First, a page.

Hans Kung on “Unfortunate” Celibacy.

After a few (too few) voices were raised last week from within the church’s establishment suggesting, ever so cautiously, that perhaps the insistence on clerical celibacy should be reviewed, the Vatican was quick to stamp down hard on this unaccustomed sign of dissent within the ranks. Pope Benedict described celibacy as “sacred” and a sign of “full devotion” to the Catholic Church. The first thing that strikes me in this, is that once again the emphasis is on devotion to the “Church” , and not to the Gospels, or to the people who have been damaged by the whole sorry mess.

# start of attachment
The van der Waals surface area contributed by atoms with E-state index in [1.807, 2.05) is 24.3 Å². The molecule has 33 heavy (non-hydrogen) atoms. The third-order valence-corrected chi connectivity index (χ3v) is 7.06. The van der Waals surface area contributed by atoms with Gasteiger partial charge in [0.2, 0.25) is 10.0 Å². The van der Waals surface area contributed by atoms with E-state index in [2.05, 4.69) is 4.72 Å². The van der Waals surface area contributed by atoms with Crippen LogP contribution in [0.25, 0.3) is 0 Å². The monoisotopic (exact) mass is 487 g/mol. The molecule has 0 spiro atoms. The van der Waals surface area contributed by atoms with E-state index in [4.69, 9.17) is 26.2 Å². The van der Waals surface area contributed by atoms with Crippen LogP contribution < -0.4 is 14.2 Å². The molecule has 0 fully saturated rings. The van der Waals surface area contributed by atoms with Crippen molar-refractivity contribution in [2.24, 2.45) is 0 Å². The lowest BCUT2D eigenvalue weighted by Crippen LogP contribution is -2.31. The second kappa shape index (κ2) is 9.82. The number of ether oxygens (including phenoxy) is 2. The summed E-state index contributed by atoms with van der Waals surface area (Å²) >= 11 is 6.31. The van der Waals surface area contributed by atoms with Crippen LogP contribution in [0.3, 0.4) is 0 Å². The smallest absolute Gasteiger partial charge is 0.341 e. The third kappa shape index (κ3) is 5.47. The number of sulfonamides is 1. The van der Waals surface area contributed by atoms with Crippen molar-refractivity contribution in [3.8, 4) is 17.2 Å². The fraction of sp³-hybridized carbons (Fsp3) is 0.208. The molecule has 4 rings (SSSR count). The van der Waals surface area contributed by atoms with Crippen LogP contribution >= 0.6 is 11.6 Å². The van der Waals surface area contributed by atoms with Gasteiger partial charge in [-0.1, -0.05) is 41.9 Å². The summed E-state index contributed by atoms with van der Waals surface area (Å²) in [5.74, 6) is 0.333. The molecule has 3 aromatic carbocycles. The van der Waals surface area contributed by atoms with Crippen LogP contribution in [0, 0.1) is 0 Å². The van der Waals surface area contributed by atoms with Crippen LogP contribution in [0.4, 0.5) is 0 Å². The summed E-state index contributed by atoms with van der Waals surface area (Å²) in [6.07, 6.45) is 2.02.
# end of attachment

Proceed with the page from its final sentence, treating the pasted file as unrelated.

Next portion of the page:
German theologian Hans Kung has a sound rebuttal to Benedict’s stance. Writing in National Catholic Reporter, he points out the contradiction between Benedict’s claim, and he evidence of both Scripture and Church history:

Why does the pope continue to assert that what he calls “holy” celibacy is a “precious gift”, thus ignoring the biblical teaching that explicitly permits and even encourages marriage for all office holders in the Church? Celibacy is not “holy”; it is not even “fortunate”; it is “unfortunate”, for it excludes many perfectly good candidates from the priesthood and forces numerous priests out of their office, simply because they want to marry. The rule of celibacy is not a truth of faith, but a church law going back to the 11th Century; it should have been abolished already in the 16th Century, when it was trenchantly criticized by the Reformers. Read the rest of this entry »